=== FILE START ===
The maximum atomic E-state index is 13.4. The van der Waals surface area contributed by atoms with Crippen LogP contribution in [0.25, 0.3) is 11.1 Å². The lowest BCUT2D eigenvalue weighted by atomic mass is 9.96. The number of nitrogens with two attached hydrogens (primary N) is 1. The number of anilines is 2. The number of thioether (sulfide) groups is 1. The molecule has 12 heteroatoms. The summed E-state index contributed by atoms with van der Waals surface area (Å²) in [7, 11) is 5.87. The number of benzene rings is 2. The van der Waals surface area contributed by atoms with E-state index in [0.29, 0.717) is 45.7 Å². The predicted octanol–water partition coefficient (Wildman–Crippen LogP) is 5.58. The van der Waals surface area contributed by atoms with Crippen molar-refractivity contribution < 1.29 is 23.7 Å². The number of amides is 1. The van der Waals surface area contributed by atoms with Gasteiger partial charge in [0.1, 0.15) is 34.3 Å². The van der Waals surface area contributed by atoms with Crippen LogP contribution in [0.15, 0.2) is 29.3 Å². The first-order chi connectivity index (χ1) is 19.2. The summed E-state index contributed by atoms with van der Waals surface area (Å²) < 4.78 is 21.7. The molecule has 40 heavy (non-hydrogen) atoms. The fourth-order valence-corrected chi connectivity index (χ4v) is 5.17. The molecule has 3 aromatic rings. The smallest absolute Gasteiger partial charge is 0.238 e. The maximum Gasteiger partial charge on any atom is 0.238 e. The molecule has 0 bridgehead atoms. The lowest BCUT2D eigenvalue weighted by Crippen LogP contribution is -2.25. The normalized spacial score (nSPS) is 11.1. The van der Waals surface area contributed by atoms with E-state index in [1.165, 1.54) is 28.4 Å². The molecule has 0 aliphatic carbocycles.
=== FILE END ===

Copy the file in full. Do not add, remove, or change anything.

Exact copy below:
The maximum atomic E-state index is 13.4. The van der Waals surface area contributed by atoms with Crippen LogP contribution in [0.25, 0.3) is 11.1 Å². The lowest BCUT2D eigenvalue weighted by atomic mass is 9.96. The number of nitrogens with two attached hydrogens (primary N) is 1. The number of anilines is 2. The number of thioether (sulfide) groups is 1. The molecule has 12 heteroatoms. The summed E-state index contributed by atoms with van der Waals surface area (Å²) in [7, 11) is 5.87. The number of benzene rings is 2. The van der Waals surface area contributed by atoms with E-state index in [0.29, 0.717) is 45.7 Å². The predicted octanol–water partition coefficient (Wildman–Crippen LogP) is 5.58. The van der Waals surface area contributed by atoms with Crippen molar-refractivity contribution < 1.29 is 23.7 Å². The number of amides is 1. The van der Waals surface area contributed by atoms with Gasteiger partial charge in [0.1, 0.15) is 34.3 Å². The van der Waals surface area contributed by atoms with Crippen LogP contribution in [0.15, 0.2) is 29.3 Å². The first-order chi connectivity index (χ1) is 19.2. The summed E-state index contributed by atoms with van der Waals surface area (Å²) < 4.78 is 21.7. The molecule has 40 heavy (non-hydrogen) atoms. The fourth-order valence-corrected chi connectivity index (χ4v) is 5.17. The molecule has 3 aromatic rings. The smallest absolute Gasteiger partial charge is 0.238 e. The maximum Gasteiger partial charge on any atom is 0.238 e. The molecule has 0 bridgehead atoms. The lowest BCUT2D eigenvalue weighted by Crippen LogP contribution is -2.25. The normalized spacial score (nSPS) is 11.1. The van der Waals surface area contributed by atoms with E-state index in [1.165, 1.54) is 28.4 Å². The molecule has 0 aliphatic carbocycles.